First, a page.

Why Your Brain Needs More Downtime

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In any case, we're talking about it now, and the talk is incessant, mostly fatheaded and ill mannered, and could use some science. That is, if behavior begins in the brain, how do men's and women's brains differ biologically? How do those biological differences affect their behaviors? Am I, a woman, sentenced to be nurturing and passive? Must my husband be socially dim and clunk his enemies on the head? The answers, the focus of ''Sex on the Brain,'' are sometimes solid, occasionally unconvincing, always incomplete. Such fraught subjects seem to be Deborah Blum's specialty: her last book, ''The Monkey Wars,'' was about animal rights and animal testing.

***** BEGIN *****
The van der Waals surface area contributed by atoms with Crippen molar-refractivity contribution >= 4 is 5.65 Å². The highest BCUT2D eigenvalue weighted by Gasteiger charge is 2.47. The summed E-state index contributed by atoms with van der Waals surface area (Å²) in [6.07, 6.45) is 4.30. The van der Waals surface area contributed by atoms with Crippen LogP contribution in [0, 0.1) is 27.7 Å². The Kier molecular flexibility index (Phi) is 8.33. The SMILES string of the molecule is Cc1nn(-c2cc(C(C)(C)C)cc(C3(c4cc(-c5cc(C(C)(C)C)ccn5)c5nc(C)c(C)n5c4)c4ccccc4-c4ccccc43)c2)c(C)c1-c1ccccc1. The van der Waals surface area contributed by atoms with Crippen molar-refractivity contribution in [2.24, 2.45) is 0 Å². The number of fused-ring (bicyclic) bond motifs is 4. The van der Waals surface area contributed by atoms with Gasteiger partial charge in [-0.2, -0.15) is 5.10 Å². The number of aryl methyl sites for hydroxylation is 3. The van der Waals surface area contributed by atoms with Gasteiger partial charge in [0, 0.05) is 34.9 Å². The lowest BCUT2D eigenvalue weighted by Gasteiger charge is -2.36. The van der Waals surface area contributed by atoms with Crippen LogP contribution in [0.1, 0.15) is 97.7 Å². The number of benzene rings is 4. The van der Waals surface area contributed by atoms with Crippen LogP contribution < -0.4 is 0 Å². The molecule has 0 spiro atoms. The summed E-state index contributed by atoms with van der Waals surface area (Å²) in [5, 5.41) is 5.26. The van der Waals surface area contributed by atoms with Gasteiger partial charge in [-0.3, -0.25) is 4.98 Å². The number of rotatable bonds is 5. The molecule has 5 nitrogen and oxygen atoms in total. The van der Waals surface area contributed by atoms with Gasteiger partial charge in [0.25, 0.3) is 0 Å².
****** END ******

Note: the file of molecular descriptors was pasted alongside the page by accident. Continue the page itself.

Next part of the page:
All now and then during the workweek—usually around three in the afternoon—a accustomed ache begins to saturate my brow and pool in my temples. The glare of my computer screen appears to suddenly intensify. My eyes bite the contour of the same condemn two or three times, yet I fail to extract its meaning. Constant if I began the day carefree, getting through my ever growing catalogue of stories to write and alter, e-mails to send and respond en route for, and documents to read now seems as futile as scaling a bundle that continuously thrusts new stone skyward. There is so much more en route for do—so much work I genuinely enjoy—but my brain is telling me en route for stop.